you don't want it dairy and there are different flavors that people get in
coffees as well—perhaps you want vanilla flavored or hazelnut flavored coffee and
when you order you can include all of that for example you might say
I'd like a soy milk latte or I want a low-fat cappuccino please.
I'd like a low-fat vanilla latte, which would mean low-fat milk with vanilla
syrup in your latte. Once you make your order there are a few questions you'll
probably hear. The first one might be do you want anything else with that? In
other words do you want something to eat, maybe you'd like a muffin or a slice of
coffee cake. Do you want a coffee for another person or do you want us to do
anything special add something to your coffee? So you might respond with yeah I
think I'd like to add a blueberry muffin or yes I'd like a piece of cake with
that please or no that's it thank you. Then the next question will probably be
is that for here to go? Is that for here or to go? In other words are you going to
stay in the coffee shop to drink your coffee or will you take it with you and
leave right away? If you're going to stay you're probably going to end up with
some sort of coffee mug or cup like this but if you want it to go you'll end up
with a paper cup that you can carry with you so when you hear that question is it
for here or to go simply let them know by saying it's for
here please or I'd like it to go please. And then finally when your order is
finished you'll probably hear can I get your name please? The reason they're
asking this question is once you pay for your coffee you'll move out of the line
wait for them to make your coffee and then they'll call out your name to let
you know when your order is ready. And once you receive your coffee the best
thing that you can do is simply say thanks so much, have a great day. And that
is what you can expect to hear in a coffee shop and how you should respond
when you want to order a coffee in English. Now I know that that list of
coffee options is really overwhelming so if you want to do a little research and
be prepared before you go to the coffee shop, in the online lesson I've given you
a huge list common coffee options and I've given you
a description so that you know what they are as well as all the different extra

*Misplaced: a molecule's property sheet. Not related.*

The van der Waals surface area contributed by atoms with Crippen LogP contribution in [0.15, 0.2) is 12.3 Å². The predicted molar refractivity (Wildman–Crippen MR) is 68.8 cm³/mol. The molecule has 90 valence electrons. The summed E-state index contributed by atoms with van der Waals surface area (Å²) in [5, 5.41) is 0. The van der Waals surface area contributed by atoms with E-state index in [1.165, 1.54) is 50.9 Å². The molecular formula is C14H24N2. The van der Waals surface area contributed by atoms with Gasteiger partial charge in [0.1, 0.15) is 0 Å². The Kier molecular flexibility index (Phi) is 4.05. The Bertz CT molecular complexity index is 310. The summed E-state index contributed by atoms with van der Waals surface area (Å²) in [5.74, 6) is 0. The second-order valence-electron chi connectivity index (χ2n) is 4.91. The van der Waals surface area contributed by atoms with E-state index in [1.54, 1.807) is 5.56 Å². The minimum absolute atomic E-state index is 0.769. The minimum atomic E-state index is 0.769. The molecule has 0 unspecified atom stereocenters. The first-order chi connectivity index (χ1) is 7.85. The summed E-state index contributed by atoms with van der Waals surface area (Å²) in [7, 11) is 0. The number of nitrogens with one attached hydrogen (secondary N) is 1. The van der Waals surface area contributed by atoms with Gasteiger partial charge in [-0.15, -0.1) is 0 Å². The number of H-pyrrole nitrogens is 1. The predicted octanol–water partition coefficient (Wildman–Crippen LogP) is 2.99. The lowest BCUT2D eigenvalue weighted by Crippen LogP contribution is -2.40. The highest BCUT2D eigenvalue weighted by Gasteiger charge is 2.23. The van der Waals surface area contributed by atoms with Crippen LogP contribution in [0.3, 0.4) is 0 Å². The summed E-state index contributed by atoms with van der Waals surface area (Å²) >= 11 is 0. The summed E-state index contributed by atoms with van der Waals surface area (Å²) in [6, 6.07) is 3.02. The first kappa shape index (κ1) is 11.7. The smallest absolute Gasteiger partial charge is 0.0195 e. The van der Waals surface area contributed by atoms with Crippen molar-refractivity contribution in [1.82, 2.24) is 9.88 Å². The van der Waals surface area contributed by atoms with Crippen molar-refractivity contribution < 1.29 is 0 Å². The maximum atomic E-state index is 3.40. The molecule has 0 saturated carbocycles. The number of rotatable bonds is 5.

options. For example different kinds of milk and flavors, if you want something
like that. I've also included two dialogues using the language that we
talked about in the lesson today so that you can get a better feeling for what to
expect. Once you've reviewed all that language in the online lesson and those
two sample dialogues, I have a couple of challenge questions for you.
Number one I'm super curious what is your drink of choice. Do you have a
favorite coffee drink or maybe you prefer tea? Whatever it is, I'd love to
know so tell me in the comments at the end of the lesson what your drink of
choice is. My second question is I'd love to know what differences you've noticed
when going to a coffee shop in an English-speaking country and visiting a
cafe or coffee shop where you're from. Share with me the differences that
you've noticed or your experience in the comments section at the bottom of the
lesson. It's the best place to share with me, get feedback and learn from others
in the Confident English Community. Now before I finish today's lesson, because I
asked you to share your drink of choice with me I thought I would tell you mine.
If you've been following me for a while then you know I definitely have a coffee
habit. I love my coffee in the morning. I can't function without my first cup of
coffee, in fact I often joked to my husband that my favorite moment of every
day is that first sip of coffee in the morning. Now for me, I do go with the
typical American coffee. I have my huge mug and I fill it about to here with hot
milk every morning and then I like a really strong coffee, not that typical
watered-down American stuff. I like a really strong dark coffee and when I
have that in the morning I know everything is going to be okay. So now go
to the online lesson review the language that we have
talked about and share with me in the comments at the bottom of the lesson.
Have a fantastic week and I'll see you next Wednesday for your Confident
English Lesson.
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How to Order Coffee in English at a Local Coffee Shop Like a Native

1047 Folder Collection
Evangeline published on October 17, 2018    Jade Weng translated    Evangeline reviewed